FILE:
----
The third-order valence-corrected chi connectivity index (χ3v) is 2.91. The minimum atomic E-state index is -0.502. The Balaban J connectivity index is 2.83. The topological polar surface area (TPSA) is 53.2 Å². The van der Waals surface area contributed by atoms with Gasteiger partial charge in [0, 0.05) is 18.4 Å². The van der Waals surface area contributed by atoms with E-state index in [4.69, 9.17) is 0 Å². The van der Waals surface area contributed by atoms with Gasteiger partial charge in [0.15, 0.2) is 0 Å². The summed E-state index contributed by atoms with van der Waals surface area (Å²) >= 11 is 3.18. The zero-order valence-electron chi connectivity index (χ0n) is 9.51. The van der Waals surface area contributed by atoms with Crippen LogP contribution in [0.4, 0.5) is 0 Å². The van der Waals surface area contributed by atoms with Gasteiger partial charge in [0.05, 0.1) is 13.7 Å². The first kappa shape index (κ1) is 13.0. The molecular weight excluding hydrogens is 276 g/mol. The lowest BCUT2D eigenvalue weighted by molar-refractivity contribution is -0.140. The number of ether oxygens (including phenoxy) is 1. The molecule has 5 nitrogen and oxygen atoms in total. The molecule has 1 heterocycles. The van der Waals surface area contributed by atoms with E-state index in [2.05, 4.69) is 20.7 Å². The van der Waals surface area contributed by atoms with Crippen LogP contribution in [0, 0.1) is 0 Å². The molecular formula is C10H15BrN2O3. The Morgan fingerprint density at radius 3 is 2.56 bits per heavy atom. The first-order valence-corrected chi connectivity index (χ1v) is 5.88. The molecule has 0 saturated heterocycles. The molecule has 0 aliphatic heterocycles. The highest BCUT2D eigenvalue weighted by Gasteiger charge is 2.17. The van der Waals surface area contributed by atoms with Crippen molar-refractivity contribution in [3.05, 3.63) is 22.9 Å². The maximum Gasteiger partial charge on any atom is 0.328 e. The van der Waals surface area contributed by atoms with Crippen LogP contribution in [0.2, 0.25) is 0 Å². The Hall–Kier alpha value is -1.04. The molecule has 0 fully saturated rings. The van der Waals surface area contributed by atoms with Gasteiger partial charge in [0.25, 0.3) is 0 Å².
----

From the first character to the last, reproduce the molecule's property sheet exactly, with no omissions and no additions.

The third-order valence-corrected chi connectivity index (χ3v) is 2.91. The minimum atomic E-state index is -0.502. The Balaban J connectivity index is 2.83. The topological polar surface area (TPSA) is 53.2 Å². The van der Waals surface area contributed by atoms with Gasteiger partial charge in [0, 0.05) is 18.4 Å². The van der Waals surface area contributed by atoms with E-state index in [4.69, 9.17) is 0 Å². The van der Waals surface area contributed by atoms with Gasteiger partial charge in [0.15, 0.2) is 0 Å². The summed E-state index contributed by atoms with van der Waals surface area (Å²) >= 11 is 3.18. The zero-order valence-electron chi connectivity index (χ0n) is 9.51. The van der Waals surface area contributed by atoms with Crippen LogP contribution in [0.4, 0.5) is 0 Å². The van der Waals surface area contributed by atoms with Gasteiger partial charge in [0.05, 0.1) is 13.7 Å². The first kappa shape index (κ1) is 13.0. The molecular weight excluding hydrogens is 276 g/mol. The lowest BCUT2D eigenvalue weighted by molar-refractivity contribution is -0.140. The number of ether oxygens (including phenoxy) is 1. The molecule has 5 nitrogen and oxygen atoms in total. The molecule has 1 heterocycles. The van der Waals surface area contributed by atoms with E-state index in [2.05, 4.69) is 20.7 Å². The van der Waals surface area contributed by atoms with Crippen LogP contribution in [0, 0.1) is 0 Å². The molecular formula is C10H15BrN2O3. The Morgan fingerprint density at radius 3 is 2.56 bits per heavy atom. The first-order valence-corrected chi connectivity index (χ1v) is 5.88. The molecule has 0 saturated heterocycles. The molecule has 0 aliphatic heterocycles. The highest BCUT2D eigenvalue weighted by Gasteiger charge is 2.17. The van der Waals surface area contributed by atoms with Crippen molar-refractivity contribution in [3.05, 3.63) is 22.9 Å². The maximum Gasteiger partial charge on any atom is 0.328 e. The van der Waals surface area contributed by atoms with Crippen LogP contribution in [0.2, 0.25) is 0 Å². The Hall–Kier alpha value is -1.04. The molecule has 0 fully saturated rings. The van der Waals surface area contributed by atoms with Gasteiger partial charge in [0.25, 0.3) is 0 Å².